The interior of a room of the Calcutta Art School was painted in the same medium in 1944. In the centre of this image is an easel, arranged in a white canvas. Other items in the room are illustrated with various craftsmanship of the line. The following year (1945) a model of the Calcutta Art School was depicted through dry points. This professional model has been associated with that school for a long time. The model with the beard and long hair wore a red hat. The feature of this portrait is that only the face is given importance instead of the full body. His facial expressions have gained special significance. This painting has been edited using very few lines.

An important image of this medium is the subject of ‘Two Santal Women Sitting on the Mayurakshi Shore’ (1945). The artist has painted an oil painting on the same subject, where the colour of the Gonja flowers on the Bangs of these two women is clear. These two figures are placed slightly curved in the middle of the image. These two women with empty pitchers have been captured from behind them. Their eyes are on the river. The left one of these two women is folding her left leg, keeping the left hand on the thigh; she is leaning back on the ground with her right hand. The surface of the body of both of them is almost open, covering with just a piece of clothes. This is their normal covering. In addition, two other women have got into the shallow stream of Mayurakshi with pitcher on their head; the water is not even equal to the knees. Due to the distance, their shape is as vague as it is short. Obscure hills in the background on the other side of the river. The two women sitting in this picture are dominant and everything is covered in gray. In this painting, the artist’s compositional skills are as perceptible as the artist’s position. The artist’s position is to the left behind the two women from where they can all be seen. This image captures a special moment, but it reveals a great and everlasting narrative of Santal women’s life.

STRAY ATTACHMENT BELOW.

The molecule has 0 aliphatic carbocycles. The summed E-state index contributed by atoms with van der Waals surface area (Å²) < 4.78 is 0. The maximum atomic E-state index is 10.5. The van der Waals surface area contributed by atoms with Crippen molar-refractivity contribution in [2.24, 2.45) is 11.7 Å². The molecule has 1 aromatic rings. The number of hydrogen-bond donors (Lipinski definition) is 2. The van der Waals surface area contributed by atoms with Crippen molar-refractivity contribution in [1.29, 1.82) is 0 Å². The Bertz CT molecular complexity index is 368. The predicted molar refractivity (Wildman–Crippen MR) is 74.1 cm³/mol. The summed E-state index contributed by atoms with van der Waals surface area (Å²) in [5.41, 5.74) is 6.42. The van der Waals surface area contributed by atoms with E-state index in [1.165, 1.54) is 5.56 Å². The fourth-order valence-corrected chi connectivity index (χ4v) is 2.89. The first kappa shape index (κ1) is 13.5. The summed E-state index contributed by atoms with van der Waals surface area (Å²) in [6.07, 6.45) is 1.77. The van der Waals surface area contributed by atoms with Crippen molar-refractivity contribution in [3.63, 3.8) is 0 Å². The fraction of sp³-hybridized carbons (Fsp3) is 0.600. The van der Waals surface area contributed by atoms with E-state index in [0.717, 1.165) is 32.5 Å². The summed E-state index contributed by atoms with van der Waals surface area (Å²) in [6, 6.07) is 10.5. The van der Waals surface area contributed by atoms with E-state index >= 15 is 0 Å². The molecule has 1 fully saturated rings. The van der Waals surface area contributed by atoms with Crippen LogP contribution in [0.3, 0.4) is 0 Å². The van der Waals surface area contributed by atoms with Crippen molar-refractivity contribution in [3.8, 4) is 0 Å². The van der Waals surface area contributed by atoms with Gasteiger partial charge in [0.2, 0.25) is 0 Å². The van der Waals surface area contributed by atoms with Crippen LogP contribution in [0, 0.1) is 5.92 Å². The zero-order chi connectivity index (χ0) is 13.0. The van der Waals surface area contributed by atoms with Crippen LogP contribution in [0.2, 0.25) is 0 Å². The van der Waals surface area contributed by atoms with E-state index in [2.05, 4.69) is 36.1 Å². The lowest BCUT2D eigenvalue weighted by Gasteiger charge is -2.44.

The name of his latest painting is ‘Santiniketaner Drishyapot’ (1945). A sketch of him has been written under the same name on the same subject and scene. Safiuddin Ahmed along with his teammate Satyen Ghoshal went to Santiniketan in 1945. For the purpose of meeting artist Nandalal Bose, artist Binod Bihari Mukherjee and others with the letter of Ramendranath Chakraborty, teacher of Calcutta Government Art School. The diagram was drawn at that time; Later on this basis he drew this picture back to Calcutta at dry point. Rows of long palm trees cut through the rough soil of Birbhum, through which the way of life of the Santal people is carried by ox carts or on foot. The painting has been successful in the use of light and shadow and the subtlety of the perspective. Compared to the talsari of the foreground, the talsari of the distant background is gray in obscurity. The whole scene is illuminated as it is not painted against the light. The palm trees are dull in their natural color. The two trees closest to the foreground are the most obvious, but the top of the tree could not be part of the whole picture because of the proximity. This has been done consciously to clarify the near-far perspective. It is also a testament to the artist’s creative ability. It feels as if these two nearby trees are taking the picture away. The path is slightly curved upwards. From the point of view of lines, some lines are of horizontal or curved type, some are of vertical nature. The first has been instrumental in creating the roadmap and the second in drawing the tree. The combination of the calmness between the horizontal line and the vertical line is significant.

Art historian and Art critic Professor Syed Azizul Huq, Chairman, Bangla Department, University of Dhaka
Translated by: Noshin Shamma and Priyanka Chowdhury
Edited by: Priyanka Chowdhury